A small but interesting market at Sun Yat Sen Street where you can eat delicious steamed dumplings (aka momos) and other Chinese food for breakfast.  Next to the prepared food you can also glance at the (still moving) fish, (very alive) chicken and the (obviously non-moving) vegetables, etc. that are for sale.

 – Free, except for the food you’ll eat.
Getting there  By taxi or a short walk from the Chandni Chowk Metro stop.

Chinese morning market Chinese morning market Chinese morning market  Chinese morning market Chinese morning market Chinese morning market  Chinese morning market  Chinese morning marketChinese morning marketChinese morning marketChinese morning market

Mallick Ghat flower market

Mornings are the best and the busiest time to walk through the area next to the Hooghly River (right under the Howrah Bridge). If you come from the Chinese morning market, you can follow the road and walk over a small railway bridge. It’s after this little bridge the market really starts. When you take a left right after the bridge you get a great view of Howrah Bridge (and the people washing themselves in the river). At the end of the market road you can walk up the stairs onto the bridge and take some great snapshots of the market “from above”.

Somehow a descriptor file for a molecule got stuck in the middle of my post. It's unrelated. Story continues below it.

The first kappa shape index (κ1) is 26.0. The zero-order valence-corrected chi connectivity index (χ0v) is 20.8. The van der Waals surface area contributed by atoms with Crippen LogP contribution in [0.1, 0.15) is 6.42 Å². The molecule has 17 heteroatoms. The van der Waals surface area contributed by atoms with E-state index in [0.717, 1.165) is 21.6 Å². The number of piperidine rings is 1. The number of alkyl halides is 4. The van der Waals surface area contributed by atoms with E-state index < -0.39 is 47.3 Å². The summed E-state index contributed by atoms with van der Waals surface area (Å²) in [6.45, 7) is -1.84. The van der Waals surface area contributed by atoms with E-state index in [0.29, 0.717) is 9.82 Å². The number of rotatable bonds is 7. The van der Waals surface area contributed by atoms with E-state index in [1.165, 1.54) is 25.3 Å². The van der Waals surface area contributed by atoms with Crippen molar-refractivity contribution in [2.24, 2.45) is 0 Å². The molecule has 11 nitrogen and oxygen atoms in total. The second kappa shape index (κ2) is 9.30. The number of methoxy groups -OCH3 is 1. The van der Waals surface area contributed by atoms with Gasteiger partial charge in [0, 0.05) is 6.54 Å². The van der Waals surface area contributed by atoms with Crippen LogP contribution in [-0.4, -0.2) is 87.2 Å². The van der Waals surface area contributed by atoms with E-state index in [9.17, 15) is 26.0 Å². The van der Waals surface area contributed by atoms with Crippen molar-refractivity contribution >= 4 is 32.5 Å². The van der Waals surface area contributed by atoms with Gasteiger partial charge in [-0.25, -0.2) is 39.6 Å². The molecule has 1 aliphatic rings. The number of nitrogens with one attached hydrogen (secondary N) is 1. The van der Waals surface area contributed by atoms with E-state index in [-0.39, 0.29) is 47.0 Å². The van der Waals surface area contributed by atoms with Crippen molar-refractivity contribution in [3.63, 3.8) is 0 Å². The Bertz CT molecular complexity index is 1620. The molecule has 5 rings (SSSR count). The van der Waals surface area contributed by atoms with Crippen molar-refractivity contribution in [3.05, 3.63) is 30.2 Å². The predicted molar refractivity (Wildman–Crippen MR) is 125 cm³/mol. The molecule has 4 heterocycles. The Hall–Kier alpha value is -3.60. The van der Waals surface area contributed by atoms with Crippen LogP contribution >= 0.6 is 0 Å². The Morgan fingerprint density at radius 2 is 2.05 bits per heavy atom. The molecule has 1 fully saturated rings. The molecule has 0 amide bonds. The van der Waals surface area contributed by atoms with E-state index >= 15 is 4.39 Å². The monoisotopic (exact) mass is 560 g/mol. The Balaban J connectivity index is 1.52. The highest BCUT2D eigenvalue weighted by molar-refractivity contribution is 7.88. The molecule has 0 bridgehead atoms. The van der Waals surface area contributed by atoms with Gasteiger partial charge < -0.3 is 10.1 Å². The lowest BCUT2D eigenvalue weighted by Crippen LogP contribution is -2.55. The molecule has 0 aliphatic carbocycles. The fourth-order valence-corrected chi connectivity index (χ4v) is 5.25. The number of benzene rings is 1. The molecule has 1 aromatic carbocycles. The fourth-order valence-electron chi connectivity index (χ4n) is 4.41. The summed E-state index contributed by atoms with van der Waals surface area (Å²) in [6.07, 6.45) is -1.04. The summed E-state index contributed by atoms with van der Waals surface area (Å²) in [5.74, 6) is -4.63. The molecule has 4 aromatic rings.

Most of the flowers sold are yellow and orange marigolds, put together like long necklaces, used for religious purposes.

 – Free.
Getting there  A short walk from the Chinese morning market. Keep on walking towards the Howra Bridge, you’ll see the flowers popping up at your left side. 

Mallick Ghat flower market Mallick Ghat flower market Mallick Ghat flower market

Kalighat Kali temple

This temple was the “best prepared” for tourists: lots of stalls in the surrounding streets and “guides” quickly approaching you when you couldn’t even see the temple yet. To avoid waiting in the line and because we knew the drill already (throw donations, quick peak) we didn’t went in and stayed on the courtyard for some people watching.